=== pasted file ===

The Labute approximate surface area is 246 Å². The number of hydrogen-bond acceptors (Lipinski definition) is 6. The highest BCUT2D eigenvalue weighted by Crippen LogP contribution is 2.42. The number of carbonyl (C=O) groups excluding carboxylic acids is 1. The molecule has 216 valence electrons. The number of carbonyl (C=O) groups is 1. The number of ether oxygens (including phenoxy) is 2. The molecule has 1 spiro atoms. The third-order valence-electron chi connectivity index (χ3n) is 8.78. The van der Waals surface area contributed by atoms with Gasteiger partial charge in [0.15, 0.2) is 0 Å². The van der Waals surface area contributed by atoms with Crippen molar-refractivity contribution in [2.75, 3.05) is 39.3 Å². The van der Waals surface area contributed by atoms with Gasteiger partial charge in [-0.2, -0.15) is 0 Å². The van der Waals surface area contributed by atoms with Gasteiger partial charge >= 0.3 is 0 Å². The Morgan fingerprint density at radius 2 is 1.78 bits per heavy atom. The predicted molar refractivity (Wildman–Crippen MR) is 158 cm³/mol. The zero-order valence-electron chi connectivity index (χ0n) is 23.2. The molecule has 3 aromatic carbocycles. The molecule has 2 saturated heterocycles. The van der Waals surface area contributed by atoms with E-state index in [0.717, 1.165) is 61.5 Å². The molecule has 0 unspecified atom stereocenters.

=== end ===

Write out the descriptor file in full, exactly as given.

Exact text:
The Labute approximate surface area is 246 Å². The number of hydrogen-bond acceptors (Lipinski definition) is 6. The highest BCUT2D eigenvalue weighted by Crippen LogP contribution is 2.42. The number of carbonyl (C=O) groups excluding carboxylic acids is 1. The molecule has 216 valence electrons. The number of carbonyl (C=O) groups is 1. The number of ether oxygens (including phenoxy) is 2. The molecule has 1 spiro atoms. The third-order valence-electron chi connectivity index (χ3n) is 8.78. The van der Waals surface area contributed by atoms with Gasteiger partial charge in [0.15, 0.2) is 0 Å². The van der Waals surface area contributed by atoms with Crippen molar-refractivity contribution in [2.75, 3.05) is 39.3 Å². The van der Waals surface area contributed by atoms with Gasteiger partial charge in [-0.2, -0.15) is 0 Å². The van der Waals surface area contributed by atoms with Gasteiger partial charge >= 0.3 is 0 Å². The Morgan fingerprint density at radius 2 is 1.78 bits per heavy atom. The predicted molar refractivity (Wildman–Crippen MR) is 158 cm³/mol. The zero-order valence-electron chi connectivity index (χ0n) is 23.2. The molecule has 3 aromatic carbocycles. The molecule has 2 saturated heterocycles. The van der Waals surface area contributed by atoms with E-state index in [0.717, 1.165) is 61.5 Å². The molecule has 0 unspecified atom stereocenters.